Ask any industry commentator to pick the best commercial law firms and expect a long pause as monotonous logos, ampersands and corporate typefaces spin in their spirit.
All the big firms proclaim that they provide bespoke, world-class legal services, charge attractive fees to do so, and can talk a good game when asked about the things that can’t be monetized, like diversity.
But that doesn’t help customers when making choices and arguably does the industry a disservice as companies strive to stand out.
Fortunately, there was always one distinction to fall back on: geography. In simpler times we had British companies, American companies, German companies, etc.
But now even this classification is rapidly losing its meaning. This all made sense when companies derived most of their revenue from a single region, with an obvious single headquarters and culture that emanated from that single point. But few companies still fit this model perfectly.
Which of his offices can be said to run Baker McKenzie, for example? It is originally from the United States, but its global chairman, Milton Cheng, is based in Hong Kong, its largest office is in London, and its largest revenue region is Europe, including the United Kingdom.
Various others – often vereins – have grown into sprawling masses with a seemingly random mix of regions constituting the largest operation, the nationality of the leaders, the seat of management and the most important location for revenue. Think Dentons, Norton Rose Fulbright and Herbert Smith Freehills. For dozens of companies, it has become difficult to fixate on a geographical descriptor.
Easy, companies say, just call us international. The problem with this is that almost all major law firms are international to some degree, even those famous for their single site strategies.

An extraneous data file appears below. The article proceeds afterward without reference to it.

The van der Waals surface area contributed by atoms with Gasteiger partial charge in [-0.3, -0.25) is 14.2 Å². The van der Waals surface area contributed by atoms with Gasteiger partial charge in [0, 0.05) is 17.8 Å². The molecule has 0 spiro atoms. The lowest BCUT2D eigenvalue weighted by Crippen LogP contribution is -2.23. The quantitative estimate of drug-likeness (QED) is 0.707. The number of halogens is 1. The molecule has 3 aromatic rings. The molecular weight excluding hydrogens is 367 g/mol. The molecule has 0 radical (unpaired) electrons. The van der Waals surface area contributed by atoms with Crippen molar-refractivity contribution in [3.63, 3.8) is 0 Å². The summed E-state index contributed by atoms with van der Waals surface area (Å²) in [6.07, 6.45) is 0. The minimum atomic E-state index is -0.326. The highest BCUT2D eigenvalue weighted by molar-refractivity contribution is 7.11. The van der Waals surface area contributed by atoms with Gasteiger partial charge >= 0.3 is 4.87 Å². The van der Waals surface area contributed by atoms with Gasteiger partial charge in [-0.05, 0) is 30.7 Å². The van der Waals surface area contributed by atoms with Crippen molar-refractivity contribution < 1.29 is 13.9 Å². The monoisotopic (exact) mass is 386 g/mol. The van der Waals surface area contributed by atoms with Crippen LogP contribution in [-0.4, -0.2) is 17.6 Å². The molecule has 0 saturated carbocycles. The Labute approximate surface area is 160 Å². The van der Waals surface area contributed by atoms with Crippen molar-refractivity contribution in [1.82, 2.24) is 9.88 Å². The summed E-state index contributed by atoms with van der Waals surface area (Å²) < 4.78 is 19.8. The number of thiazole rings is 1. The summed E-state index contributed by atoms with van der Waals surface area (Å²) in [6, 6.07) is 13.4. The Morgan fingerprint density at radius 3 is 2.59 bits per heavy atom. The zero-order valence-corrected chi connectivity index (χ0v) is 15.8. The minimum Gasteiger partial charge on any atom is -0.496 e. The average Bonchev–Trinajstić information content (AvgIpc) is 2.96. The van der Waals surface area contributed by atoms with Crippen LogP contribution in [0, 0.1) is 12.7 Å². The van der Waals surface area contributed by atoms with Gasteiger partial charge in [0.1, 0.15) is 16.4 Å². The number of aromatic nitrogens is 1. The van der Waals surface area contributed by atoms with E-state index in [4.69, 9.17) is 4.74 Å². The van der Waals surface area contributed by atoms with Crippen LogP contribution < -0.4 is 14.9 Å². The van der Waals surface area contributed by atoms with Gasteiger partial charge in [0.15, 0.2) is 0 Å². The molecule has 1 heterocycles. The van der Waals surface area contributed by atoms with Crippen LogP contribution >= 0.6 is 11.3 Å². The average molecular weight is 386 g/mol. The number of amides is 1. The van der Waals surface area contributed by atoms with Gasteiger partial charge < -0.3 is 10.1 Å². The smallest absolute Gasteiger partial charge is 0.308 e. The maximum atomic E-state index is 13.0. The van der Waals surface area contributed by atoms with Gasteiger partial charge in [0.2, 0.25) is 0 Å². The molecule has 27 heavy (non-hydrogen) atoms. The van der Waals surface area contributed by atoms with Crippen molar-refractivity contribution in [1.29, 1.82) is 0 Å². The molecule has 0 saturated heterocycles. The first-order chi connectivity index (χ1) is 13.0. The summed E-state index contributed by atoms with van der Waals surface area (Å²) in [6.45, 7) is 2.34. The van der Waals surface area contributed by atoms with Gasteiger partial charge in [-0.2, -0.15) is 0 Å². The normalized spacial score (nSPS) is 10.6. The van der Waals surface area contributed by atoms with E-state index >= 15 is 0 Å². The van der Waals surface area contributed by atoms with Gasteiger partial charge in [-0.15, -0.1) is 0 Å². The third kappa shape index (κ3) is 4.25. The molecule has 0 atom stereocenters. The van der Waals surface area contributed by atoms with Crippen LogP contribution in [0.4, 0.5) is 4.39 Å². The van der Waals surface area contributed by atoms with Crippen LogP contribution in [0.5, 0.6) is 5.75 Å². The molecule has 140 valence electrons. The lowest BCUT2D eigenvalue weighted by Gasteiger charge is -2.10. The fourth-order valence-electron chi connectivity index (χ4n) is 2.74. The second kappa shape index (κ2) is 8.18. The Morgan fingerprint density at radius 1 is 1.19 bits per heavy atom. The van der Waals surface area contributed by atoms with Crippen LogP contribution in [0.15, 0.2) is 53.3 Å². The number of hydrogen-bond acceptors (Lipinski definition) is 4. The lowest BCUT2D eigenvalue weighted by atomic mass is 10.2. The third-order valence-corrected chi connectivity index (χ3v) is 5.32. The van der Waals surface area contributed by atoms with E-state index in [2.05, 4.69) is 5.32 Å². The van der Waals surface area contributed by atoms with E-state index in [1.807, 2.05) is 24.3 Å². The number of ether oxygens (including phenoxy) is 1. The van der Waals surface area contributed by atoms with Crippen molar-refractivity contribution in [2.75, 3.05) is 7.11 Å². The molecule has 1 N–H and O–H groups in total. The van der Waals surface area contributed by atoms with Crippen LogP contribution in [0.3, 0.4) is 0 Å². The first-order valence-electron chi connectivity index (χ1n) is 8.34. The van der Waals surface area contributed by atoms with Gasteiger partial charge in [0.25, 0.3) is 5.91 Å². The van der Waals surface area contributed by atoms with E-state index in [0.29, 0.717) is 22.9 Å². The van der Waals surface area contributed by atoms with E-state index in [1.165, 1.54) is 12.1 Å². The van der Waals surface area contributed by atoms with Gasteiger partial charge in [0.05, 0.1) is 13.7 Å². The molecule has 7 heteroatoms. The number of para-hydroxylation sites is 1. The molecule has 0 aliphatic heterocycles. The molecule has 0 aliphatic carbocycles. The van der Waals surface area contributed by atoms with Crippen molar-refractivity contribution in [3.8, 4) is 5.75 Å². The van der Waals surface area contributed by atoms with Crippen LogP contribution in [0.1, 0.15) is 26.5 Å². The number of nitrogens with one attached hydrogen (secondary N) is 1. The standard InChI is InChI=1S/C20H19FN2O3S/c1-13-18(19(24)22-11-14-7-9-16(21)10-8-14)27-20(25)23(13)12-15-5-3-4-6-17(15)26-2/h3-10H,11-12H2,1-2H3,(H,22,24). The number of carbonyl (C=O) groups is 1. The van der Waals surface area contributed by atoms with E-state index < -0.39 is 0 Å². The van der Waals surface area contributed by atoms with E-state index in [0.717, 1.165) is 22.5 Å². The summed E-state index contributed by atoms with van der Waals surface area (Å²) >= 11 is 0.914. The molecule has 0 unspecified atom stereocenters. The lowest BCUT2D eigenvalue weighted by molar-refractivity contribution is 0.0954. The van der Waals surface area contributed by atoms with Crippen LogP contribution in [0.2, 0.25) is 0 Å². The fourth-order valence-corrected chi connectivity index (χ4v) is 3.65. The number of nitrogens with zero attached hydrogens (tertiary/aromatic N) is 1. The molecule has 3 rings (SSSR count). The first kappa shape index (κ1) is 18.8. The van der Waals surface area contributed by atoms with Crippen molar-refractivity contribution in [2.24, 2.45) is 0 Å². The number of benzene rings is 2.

Compiling various law firm rankings for decades, Law.com International has decided to draw a line for its longstanding UK ranking: a firm’s geographical domicile is the country in which it has the most lawyers .
This will have a significant effect on this year’s UK Top 50 ranking. Gone are many transatlantic firms, including DLA Piper, Hogan Lovells, Bryan Cave Leighton Paisner, Gowling WLG and Womble Bond Dickinson, all of which have more lawyers across the Atlantic in the UK. Most of these firms are already listed in Am Loi 100 anyway.
The venerable British name that is Ashurst will also disappear – the original home of Mr Slaughter and Mr May, but a firm that now has more lawyers in Australia. And Taylor Wessing, who has more lawyers in Germany.
Losing these names may seem strange to some, but the alternatives are worse. Assessing UK revenue alone, for example, would mean that many companies clearly based in the US, such as Latham & Watkins and Kirkland & Ellis, would be large enough to feature in the ‘Best UK Companies’ ranking. .
The truth is that the most sensible way to rank international law firms these days is to rank globally. That’s why Law.com International’s Global 200 ranking is so important.
There will be more debates to be had of course. We are increasingly keeping tabs on which institutions qualify for legal classification and which revenues may be included. For now, it makes sense to define a law firm as an institution that derives most of its revenue from providing legal advice to others. But the convergence of legal and other professional services could darken this picture in the future.
The best promise we can make is that we’ll keep coming back to the methodology to make sure it’s fit for purpose. Because these problems do not go away.